Goofball legal advertisements might make lawyers look bad, but the State of New York cannot prohibit them. That's the long and the short of a recent decision from the Second Circuit, which strikes down several provisions adopted by the state courts intended to prohibit potentially misleading ads and overly aggressive marketing.
The case is Alexander v. Cahill, decided on March 12. If you run a law office you should read this opinion. If you want to know why lawyers are allowed to run silly advertisements on television, you should also read this opinion.
Under the Central Hudson test, the state can regulate commercial speech to prevent misleading promotions. The government needs a substantial reason to regulate this speech. And the rules cannot be more extensive than necessary. This means that only false and deceptive speech can be regulated, along with unlawful activity. Since potentially misleading ads cannot be restricted, the state regulations on this point violate the First Amendment. Except that you cannot promise clients that some kind of "dream team" will try your case; the advertisements cannot suggest that lawyers not associated with the firm actually work for the firm.
The Court of Appeals takes on some of the other advertising provisions. Since client testimonials are not inherently misleading, the state can regulate them only if the ads say that past success in other cases indicate future performance. You can also have someone portray a judge in the ads so long as you are not suggesting that you can influence the court. While the state wants to prohibit ads that rely on irrelevant techniques to catch the viewer's attention, these advertisements cannot be regulated no matter how silly (the ad in this case showed the lawyers towering over New York City and representing space aliens). Irrelevant advertisements are not necessarily misleading. You can also use nicknames in promoting your law office, so long as they do not imply an ability to get results. The plaintiffs in this case referred to themselves as "heavy hitters." The First Amendment allows for this nickname, which does not mislead.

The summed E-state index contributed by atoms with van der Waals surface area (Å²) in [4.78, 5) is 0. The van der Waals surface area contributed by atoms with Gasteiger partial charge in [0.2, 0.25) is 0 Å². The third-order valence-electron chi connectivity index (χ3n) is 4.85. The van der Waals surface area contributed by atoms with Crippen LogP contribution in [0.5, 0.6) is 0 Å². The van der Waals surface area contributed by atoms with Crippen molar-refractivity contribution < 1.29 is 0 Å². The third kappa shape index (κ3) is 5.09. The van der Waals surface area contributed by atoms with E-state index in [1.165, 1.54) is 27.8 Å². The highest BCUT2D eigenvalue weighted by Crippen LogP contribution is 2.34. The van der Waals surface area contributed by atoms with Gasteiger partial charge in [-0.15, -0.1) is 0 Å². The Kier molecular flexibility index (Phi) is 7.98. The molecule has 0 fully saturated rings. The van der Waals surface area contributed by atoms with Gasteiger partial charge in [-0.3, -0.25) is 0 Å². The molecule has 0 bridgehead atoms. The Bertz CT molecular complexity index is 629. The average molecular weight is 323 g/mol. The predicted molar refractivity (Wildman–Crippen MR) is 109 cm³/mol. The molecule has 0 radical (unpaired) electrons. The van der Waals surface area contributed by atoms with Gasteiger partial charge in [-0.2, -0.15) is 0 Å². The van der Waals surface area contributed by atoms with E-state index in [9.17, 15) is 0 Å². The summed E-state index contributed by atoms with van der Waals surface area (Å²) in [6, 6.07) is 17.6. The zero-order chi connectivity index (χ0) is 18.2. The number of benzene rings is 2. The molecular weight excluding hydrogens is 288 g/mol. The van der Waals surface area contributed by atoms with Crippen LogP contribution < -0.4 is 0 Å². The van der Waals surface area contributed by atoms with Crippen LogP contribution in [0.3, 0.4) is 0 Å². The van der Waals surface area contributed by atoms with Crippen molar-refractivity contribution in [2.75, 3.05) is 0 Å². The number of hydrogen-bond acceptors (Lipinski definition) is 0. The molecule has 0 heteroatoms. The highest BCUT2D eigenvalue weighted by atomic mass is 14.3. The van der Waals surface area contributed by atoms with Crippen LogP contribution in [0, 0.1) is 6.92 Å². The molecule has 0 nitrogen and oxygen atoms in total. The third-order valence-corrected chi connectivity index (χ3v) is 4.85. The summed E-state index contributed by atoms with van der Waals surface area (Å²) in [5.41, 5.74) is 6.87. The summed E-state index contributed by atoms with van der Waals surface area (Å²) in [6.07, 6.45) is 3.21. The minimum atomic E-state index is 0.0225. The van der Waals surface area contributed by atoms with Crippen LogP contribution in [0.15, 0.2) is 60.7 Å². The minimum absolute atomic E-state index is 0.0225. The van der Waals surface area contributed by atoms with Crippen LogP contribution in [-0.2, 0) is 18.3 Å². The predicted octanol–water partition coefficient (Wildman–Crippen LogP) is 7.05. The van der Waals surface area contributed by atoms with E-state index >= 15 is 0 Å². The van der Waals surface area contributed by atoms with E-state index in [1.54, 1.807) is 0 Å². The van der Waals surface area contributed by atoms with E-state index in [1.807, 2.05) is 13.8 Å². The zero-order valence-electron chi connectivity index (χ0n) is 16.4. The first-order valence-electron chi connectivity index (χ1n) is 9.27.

The Second Circuit also looks at rules that (with some exceptions) place a 30-day moratorium on certain advertisements, in particular those that prevent lawyers from seeking a specific client or group of clients through television, radio, newspapers and the Internet. Rules like this would apply when lawyers want to represent disaster victims. These rules are also constitutional. Persons who are targeted by lawyers during times of trauma are particularly vulnerable, and Judge Calabresi calls them the "Porcelain Hearts." He also upholds up the rules to preserve Wemmick's Castle (a Charles Dickens reference), that is, to temporarily prevent lawyers from sending letters to the homes of trauma victims. Borrowing from the Supreme Court's "7 Dirty Words Case" (FCC v. Pacifica Foundation, 438 U.S. 726 (1978), Judge Calabresi says that while Internet and other electronic solicitations are not quite like direct mailings, for purposes of this case, they are comparable in that the consumer is subjected to obnoxious advertisements which intrude on the home and therefore disturb domestic tranquility. The 30-day moratorium is legal.